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Opening All Saints Catholic School

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Staff reporter

Four parishes sponsoring new school in Elsmere

ELSMERE — Kindergartners led a parade of students into All Saints Catholic School Tuesday as some of the parents, gathered for their children’s first day of classes at the new school, sang “When the Saints Go Marching In.”

Inside, the students from kindergarten through seventh grade lined the school’s hallway to greet the 84 eighth-graders who will become All Saints’ first graduating class next spring.

Moments earlier, at 8 a.m., principal Diana Thompson cut a ribbon stretched across a sidewalk leading from the school entrance to the parking lot, where students and their parents had gathered for a prayer service. Father Timothy Nolan, pastor of Corpus Christi Parish on whose grounds All Saints is situated, urged the students in his blessing to look upon the saints as role models.

The new school was formed from the merger of Corpus Christi, St. Catherine of Siena and St. Matthew’s schools. Four parishes — St. Catherine, St. Matthew, Corpus Christi, and St. Mary of the Assumption, which had co-sponsored Corpus Christi School — sponsor All Saints, which has 490 students.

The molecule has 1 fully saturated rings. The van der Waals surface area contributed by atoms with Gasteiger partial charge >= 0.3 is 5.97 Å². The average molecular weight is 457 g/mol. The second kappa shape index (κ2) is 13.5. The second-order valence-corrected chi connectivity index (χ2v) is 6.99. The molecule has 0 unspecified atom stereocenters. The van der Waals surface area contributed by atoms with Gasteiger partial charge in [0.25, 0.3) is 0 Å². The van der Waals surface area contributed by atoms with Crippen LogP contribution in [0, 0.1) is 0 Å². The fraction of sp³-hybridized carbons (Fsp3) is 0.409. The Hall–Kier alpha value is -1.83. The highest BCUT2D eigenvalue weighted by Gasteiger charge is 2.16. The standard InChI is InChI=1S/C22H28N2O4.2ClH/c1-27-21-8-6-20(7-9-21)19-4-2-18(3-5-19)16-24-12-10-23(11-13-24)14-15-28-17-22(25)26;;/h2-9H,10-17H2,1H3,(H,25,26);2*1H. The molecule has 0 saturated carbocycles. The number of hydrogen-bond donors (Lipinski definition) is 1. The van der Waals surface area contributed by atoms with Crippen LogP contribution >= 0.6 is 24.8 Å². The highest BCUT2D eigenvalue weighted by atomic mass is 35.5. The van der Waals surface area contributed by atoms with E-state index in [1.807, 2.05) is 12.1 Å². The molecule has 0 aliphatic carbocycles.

Father John Hynes, pastor of St. Catherine, and Father Charles Dillingham, pastor of St. Mary of the Assumption, joined Father Nolan at the opening ceremony.

All Saints is billed as a STEM school, STEM being an acronym formed by the subjects science, technology, engineering and math. STEM “is not a curriculum,” Thompson said. “It’s an approach to education” that “involves a lot of critical-thinking skills and problem-solving for real-life situations.”

Parents seemed as excited as their children over the possibilities for All Saints.

“We are most excited for our children to experience a STEM program within a faith setting,” said Renee Pala, who served on a 12-member Parent Transitional Advisory Group. “To my knowledge, this is a first in the diocese.”

Three of Pala’s four children attend All Saints: Ryan in eighth grade, Marc in fifth and Rachael in third. They previously attended Corpus Christi.

Nadine Dempsey, a member of St. Mary of the Assumption Parish, called the STEM approach very positive.

“I think for a Catholic school to focus on something like that, and to keep it faith-based as well, can only help Catholic education,” said Dempsey, who has two children at All Saints: Samantha in second grade and Zachary in kindergarten. Samantha attended Corpus Christi last year while Zachary attended the pre-school program at St. Mary.

Antoinette Fontana, whose daughter Madelyn is in the third grade, described the school’s opening as emotional. “We’ve always been at St. Matthew’s,” which Madelyn attended last year, said Fontana, “but this is a new journey.”

Tom Riccio stood near the school entrance with a digital camera, hoping to photograph each of his four children — first-grader Juliana, fourth-grader Mark, sixth-grader Joey and eighth-grader Nick — as they officially entered All Saints for classes.

“We’re excited,” Riccio said, “and we’re looking to help out in any way we can to make it successful for many years to come.” He was part of the Parent Transitional Advisory Group.